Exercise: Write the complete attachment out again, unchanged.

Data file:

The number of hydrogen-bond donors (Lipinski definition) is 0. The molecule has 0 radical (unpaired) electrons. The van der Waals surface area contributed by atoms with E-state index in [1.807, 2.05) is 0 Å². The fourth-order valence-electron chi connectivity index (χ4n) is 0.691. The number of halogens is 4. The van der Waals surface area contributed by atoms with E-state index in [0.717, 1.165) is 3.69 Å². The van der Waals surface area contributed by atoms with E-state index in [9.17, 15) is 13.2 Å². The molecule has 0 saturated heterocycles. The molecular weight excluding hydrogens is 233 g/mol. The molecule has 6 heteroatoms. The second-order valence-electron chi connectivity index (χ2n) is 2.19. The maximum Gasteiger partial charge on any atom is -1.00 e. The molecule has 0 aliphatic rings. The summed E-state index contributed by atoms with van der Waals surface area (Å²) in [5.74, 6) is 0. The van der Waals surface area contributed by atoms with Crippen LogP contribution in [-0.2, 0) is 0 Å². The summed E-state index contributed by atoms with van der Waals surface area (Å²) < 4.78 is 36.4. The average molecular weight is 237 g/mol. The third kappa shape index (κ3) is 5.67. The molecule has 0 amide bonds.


The number of hydrogen-bond donors (Lipinski definition) is 0. The molecule has 0 radical (unpaired) electrons. The van der Waals surface area contributed by atoms with E-state index in [1.807, 2.05) is 0 Å². The fourth-order valence-electron chi connectivity index (χ4n) is 0.691. The number of halogens is 4. The van der Waals surface area contributed by atoms with E-state index in [0.717, 1.165) is 3.69 Å². The van der Waals surface area contributed by atoms with E-state index in [9.17, 15) is 13.2 Å². The molecule has 0 saturated heterocycles. The molecular weight excluding hydrogens is 233 g/mol. The molecule has 6 heteroatoms. The second-order valence-electron chi connectivity index (χ2n) is 2.19. The maximum Gasteiger partial charge on any atom is -1.00 e. The molecule has 0 aliphatic rings. The summed E-state index contributed by atoms with van der Waals surface area (Å²) in [5.74, 6) is 0. The van der Waals surface area contributed by atoms with Crippen LogP contribution in [-0.2, 0) is 0 Å². The summed E-state index contributed by atoms with van der Waals surface area (Å²) < 4.78 is 36.4. The average molecular weight is 237 g/mol. The third kappa shape index (κ3) is 5.67. The molecule has 0 amide bonds.